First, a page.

* FTSE 100 steadies at the close
* Next tanks after profit warning
* Housebuilders find support
(Updates at market close)
By Helen Reid and Kit Rees
LONDON, Jan 4 Britain's top share index closed
slightly firmer and near a record high on Wednesday as a rally
in housebuilders was offset by a slump in retailers after Next
issued a profit warning.
The bluechip FTSE 100 index closed 0.17 percent
higher at 7,189.74 points, having touched an all-time high of
7,205.45 in the previous session.
Next hit a two-month low and closed 14.4 percent weaker
after the retailer cut its profit guidance for the current
financial year and warned on the outlook, highlighting
"exceptional" levels of uncertainty in the sector.
In its Christmas trading update, Next said its central
guidance for the year to January 2017 was for pretax profit of
792 million pounds ($971 million), down from the 805 million
pounds it had previously forecast. It also said it expected
prices to rise by 5 percent on the pound's plunge after Brexit.
"The fundamental issue is that you've seen a nearly 20
percent trade-weighted depreciation of sterling over the last 12
months," said Jeremy Lawson, chief economist at Standard Life
"In a sector that imports a very large proportion of the
underlying product, that significantly increases the costs in
the supply chain."
Peers Marks & Spencer and Primark owner Associated
British Foods dropped 6.1 percent and 3.7 percent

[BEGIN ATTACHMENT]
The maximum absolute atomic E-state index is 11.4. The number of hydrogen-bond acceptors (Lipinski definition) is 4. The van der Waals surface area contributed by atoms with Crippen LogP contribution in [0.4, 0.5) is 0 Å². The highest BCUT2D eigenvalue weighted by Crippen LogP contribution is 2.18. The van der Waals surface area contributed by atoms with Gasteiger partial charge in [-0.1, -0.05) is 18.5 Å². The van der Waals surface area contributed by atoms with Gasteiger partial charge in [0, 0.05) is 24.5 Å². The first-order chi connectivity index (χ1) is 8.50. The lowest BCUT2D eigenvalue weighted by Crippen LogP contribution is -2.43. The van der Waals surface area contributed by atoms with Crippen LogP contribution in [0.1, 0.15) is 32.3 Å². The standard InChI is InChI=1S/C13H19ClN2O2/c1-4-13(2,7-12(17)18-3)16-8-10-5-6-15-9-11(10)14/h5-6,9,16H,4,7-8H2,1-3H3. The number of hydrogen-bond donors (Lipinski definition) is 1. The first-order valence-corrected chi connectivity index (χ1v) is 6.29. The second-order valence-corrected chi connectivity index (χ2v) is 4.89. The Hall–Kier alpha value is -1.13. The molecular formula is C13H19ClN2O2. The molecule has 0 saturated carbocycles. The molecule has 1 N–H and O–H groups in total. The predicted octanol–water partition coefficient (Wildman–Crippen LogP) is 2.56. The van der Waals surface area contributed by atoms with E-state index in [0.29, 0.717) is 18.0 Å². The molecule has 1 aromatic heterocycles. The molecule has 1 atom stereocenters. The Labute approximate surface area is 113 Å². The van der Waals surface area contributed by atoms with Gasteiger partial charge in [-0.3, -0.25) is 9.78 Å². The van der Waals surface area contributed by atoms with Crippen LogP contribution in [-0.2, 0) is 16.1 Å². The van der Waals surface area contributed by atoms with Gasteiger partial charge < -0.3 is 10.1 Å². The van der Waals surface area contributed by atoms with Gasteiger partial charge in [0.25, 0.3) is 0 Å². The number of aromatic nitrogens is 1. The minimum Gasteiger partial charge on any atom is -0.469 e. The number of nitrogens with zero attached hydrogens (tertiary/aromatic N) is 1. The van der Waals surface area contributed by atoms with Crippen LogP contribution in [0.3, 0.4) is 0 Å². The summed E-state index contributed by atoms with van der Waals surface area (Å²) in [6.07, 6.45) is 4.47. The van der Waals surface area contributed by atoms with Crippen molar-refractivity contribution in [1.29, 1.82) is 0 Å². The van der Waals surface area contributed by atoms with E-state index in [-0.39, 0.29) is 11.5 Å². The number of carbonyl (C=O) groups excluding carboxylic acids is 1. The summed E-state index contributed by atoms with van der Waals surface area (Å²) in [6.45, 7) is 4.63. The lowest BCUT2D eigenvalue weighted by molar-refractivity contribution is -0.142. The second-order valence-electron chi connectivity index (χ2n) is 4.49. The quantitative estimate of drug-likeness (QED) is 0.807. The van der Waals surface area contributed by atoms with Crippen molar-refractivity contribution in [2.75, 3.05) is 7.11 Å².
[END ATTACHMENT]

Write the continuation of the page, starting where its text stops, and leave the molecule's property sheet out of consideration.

respectively, while mid-cap Debenhams fell 6.6 percent.
There was a silver lining for the retail sector, however, as
mid-cap B&M jumped 9.5 percent after the discount store
chain said a record Christmas drove a strong third quarter.
Housebuilders were on a strong footing, with Barratt
Developments, Taylor Wimpey and Persimmon
rising between 2.8 percent and 4.1 percent, helped by
mortgage approvals in November reaching an eight-month high,
indicating a post-Brexit recovery.
A positive note from Deutsche Bank also helped the sector.
The bank said it saw close to 30 percent upside across the
housebuilding sector as a whole. Housebuilders
lost more than 20 percent in 2016.
"After a tumultuous 2016, we see appealing value in the UK
housebuilder sector. While investor appetite for UK-focused
stocks remains more moderated reflecting Brexit risk, we see
dividend yield as difficult to ignore," analysts at Deutsche
Taylor Wimpey and Barratt Development have trading updates
on Jan. 11 and 12 respectively.
(Editing by Mark Trevelyan)